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Department of Zoology

 

Brood parasitism in multi-parasite, multi-host systems

Unlike most birds which build nests and raise their own offspring, brood parasites such as cuckoos lay their eggs in the nests of other birds, and foist the cost of raising their young onto the host. Historically, research into brood parasitism has focussed on understanding interactions between a single parasite and a single host, a classic example being that between the Common Cuckoo and the Reed Warbler which are found in the Cambridgeshire fens. Recent studies have suggested that the wider ecological community can play a critical role in the escalation of a co-evolutionary arms-race between parasite and host. In these situations, how do brood parasite-host interactions operate when multiple brood parasite and multiple host species coexist?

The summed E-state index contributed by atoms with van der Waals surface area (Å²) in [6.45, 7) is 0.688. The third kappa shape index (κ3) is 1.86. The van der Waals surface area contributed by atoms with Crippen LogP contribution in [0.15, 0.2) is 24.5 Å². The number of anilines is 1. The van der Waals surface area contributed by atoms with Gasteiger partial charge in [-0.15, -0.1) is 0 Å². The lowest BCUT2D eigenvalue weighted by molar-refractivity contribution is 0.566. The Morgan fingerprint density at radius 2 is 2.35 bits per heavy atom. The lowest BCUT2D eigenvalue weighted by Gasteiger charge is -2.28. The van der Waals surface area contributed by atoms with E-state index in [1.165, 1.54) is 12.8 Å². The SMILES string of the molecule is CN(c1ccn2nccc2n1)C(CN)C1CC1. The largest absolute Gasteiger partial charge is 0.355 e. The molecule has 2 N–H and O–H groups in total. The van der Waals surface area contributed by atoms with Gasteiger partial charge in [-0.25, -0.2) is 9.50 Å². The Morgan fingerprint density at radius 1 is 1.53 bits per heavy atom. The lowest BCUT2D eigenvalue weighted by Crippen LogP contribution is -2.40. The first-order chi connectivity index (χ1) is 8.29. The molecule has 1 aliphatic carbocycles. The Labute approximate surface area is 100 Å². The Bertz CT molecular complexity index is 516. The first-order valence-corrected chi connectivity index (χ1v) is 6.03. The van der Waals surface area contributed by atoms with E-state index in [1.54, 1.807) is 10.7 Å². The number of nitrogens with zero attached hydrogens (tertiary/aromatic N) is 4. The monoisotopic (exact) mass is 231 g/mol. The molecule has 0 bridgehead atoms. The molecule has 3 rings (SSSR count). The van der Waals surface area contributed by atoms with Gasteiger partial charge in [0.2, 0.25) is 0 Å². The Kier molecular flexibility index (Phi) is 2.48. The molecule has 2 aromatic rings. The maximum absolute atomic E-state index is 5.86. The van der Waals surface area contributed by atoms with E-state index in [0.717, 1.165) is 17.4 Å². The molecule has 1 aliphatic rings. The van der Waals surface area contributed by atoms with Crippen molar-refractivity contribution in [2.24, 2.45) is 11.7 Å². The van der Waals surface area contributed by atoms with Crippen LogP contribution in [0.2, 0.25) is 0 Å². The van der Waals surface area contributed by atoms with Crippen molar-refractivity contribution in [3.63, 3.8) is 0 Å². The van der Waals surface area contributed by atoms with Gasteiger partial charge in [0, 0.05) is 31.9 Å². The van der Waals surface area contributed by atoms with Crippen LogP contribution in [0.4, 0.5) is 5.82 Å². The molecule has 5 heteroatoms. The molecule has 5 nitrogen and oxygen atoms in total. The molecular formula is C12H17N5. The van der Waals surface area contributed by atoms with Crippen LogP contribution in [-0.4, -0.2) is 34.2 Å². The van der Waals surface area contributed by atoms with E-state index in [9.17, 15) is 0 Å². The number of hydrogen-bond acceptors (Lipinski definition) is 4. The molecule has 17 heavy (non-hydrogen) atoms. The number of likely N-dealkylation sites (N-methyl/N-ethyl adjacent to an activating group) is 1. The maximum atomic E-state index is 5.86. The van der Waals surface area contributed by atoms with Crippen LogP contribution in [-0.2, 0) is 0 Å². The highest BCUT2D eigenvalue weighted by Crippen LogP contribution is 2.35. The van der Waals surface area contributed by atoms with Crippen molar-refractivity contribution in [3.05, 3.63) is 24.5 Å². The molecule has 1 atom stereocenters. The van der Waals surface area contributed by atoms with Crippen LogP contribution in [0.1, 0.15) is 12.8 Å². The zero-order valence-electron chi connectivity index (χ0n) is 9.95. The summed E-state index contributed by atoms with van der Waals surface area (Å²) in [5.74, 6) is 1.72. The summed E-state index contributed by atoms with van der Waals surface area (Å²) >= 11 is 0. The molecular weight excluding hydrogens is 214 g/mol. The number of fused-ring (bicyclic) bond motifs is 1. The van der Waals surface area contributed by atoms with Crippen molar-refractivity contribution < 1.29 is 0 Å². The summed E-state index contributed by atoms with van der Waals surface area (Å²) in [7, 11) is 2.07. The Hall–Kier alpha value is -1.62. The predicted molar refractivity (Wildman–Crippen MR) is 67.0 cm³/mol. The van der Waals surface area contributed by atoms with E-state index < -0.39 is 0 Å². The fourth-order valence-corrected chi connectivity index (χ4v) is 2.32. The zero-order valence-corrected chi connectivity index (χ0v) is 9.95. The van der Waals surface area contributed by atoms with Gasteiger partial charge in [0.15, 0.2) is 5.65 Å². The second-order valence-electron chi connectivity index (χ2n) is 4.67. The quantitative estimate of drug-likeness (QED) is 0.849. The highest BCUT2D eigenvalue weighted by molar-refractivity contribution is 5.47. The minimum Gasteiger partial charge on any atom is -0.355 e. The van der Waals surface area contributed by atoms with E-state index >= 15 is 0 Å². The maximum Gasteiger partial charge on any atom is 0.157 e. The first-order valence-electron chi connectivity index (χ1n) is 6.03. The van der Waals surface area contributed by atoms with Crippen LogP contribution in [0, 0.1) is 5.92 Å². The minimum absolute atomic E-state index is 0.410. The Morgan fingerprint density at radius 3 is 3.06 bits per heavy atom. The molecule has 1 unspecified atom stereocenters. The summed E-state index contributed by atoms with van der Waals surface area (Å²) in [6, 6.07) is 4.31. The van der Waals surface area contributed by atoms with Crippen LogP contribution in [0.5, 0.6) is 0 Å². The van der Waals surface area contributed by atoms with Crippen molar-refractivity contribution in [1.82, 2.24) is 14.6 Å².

To answer this question, I’m investigating the cuckoos and their respective hosts that are found in southern China and Australia. These regions are both global hotspots for brood parasitism where multiple species of cuckoo breed in sympatry and parasitise multiple passerine host species. Taking a multi-disciplinary approach, including behavioural studies under natural conditions, visual and genetic analyses utilising museum collection resources along with statistical modelling, I aim to understand the behavioural and ecological variables that regulate how brood parasite-host interactions evolve, function and persist.

My PhD is generously funded by the Whitten Studentship in the Department of Zoology.

PhD Student

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